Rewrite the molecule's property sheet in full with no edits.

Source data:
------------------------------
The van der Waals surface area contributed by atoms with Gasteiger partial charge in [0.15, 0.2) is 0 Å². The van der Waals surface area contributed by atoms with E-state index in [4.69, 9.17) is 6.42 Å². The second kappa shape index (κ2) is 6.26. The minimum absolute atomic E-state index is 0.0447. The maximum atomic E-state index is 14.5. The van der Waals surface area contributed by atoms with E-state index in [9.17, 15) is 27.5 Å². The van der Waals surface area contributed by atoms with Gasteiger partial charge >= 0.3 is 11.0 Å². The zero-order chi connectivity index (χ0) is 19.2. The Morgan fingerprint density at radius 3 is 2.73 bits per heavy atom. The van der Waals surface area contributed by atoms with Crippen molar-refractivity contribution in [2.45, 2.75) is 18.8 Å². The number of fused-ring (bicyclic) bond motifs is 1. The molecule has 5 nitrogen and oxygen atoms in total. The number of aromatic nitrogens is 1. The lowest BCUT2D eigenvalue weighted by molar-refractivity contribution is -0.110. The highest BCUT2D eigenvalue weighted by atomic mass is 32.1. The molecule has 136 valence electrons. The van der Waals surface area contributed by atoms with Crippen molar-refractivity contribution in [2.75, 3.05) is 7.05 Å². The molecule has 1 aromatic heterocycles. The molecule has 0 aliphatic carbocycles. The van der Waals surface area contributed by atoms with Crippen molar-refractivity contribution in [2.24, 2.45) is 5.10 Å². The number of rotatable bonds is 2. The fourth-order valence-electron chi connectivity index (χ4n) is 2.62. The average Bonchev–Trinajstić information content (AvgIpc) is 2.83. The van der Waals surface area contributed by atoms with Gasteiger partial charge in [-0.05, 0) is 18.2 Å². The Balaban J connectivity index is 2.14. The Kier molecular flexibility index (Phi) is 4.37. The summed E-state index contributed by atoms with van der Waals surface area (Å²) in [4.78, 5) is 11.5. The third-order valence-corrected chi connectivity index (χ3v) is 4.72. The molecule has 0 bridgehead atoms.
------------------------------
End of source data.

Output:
The van der Waals surface area contributed by atoms with Gasteiger partial charge in [0.15, 0.2) is 0 Å². The van der Waals surface area contributed by atoms with E-state index in [4.69, 9.17) is 6.42 Å². The second kappa shape index (κ2) is 6.26. The minimum absolute atomic E-state index is 0.0447. The maximum atomic E-state index is 14.5. The van der Waals surface area contributed by atoms with E-state index in [9.17, 15) is 27.5 Å². The van der Waals surface area contributed by atoms with Gasteiger partial charge >= 0.3 is 11.0 Å². The zero-order chi connectivity index (χ0) is 19.2. The Morgan fingerprint density at radius 3 is 2.73 bits per heavy atom. The van der Waals surface area contributed by atoms with Crippen molar-refractivity contribution in [2.45, 2.75) is 18.8 Å². The number of fused-ring (bicyclic) bond motifs is 1. The molecule has 5 nitrogen and oxygen atoms in total. The number of aromatic nitrogens is 1. The lowest BCUT2D eigenvalue weighted by molar-refractivity contribution is -0.110. The highest BCUT2D eigenvalue weighted by atomic mass is 32.1. The molecule has 136 valence electrons. The van der Waals surface area contributed by atoms with Crippen molar-refractivity contribution in [2.75, 3.05) is 7.05 Å². The molecule has 1 aromatic heterocycles. The molecule has 0 aliphatic carbocycles. The van der Waals surface area contributed by atoms with Crippen molar-refractivity contribution in [2.24, 2.45) is 5.10 Å². The number of rotatable bonds is 2. The fourth-order valence-electron chi connectivity index (χ4n) is 2.62. The average Bonchev–Trinajstić information content (AvgIpc) is 2.83. The van der Waals surface area contributed by atoms with Gasteiger partial charge in [-0.05, 0) is 18.2 Å². The Balaban J connectivity index is 2.14. The Kier molecular flexibility index (Phi) is 4.37. The summed E-state index contributed by atoms with van der Waals surface area (Å²) in [4.78, 5) is 11.5. The third-order valence-corrected chi connectivity index (χ3v) is 4.72. The molecule has 0 bridgehead atoms.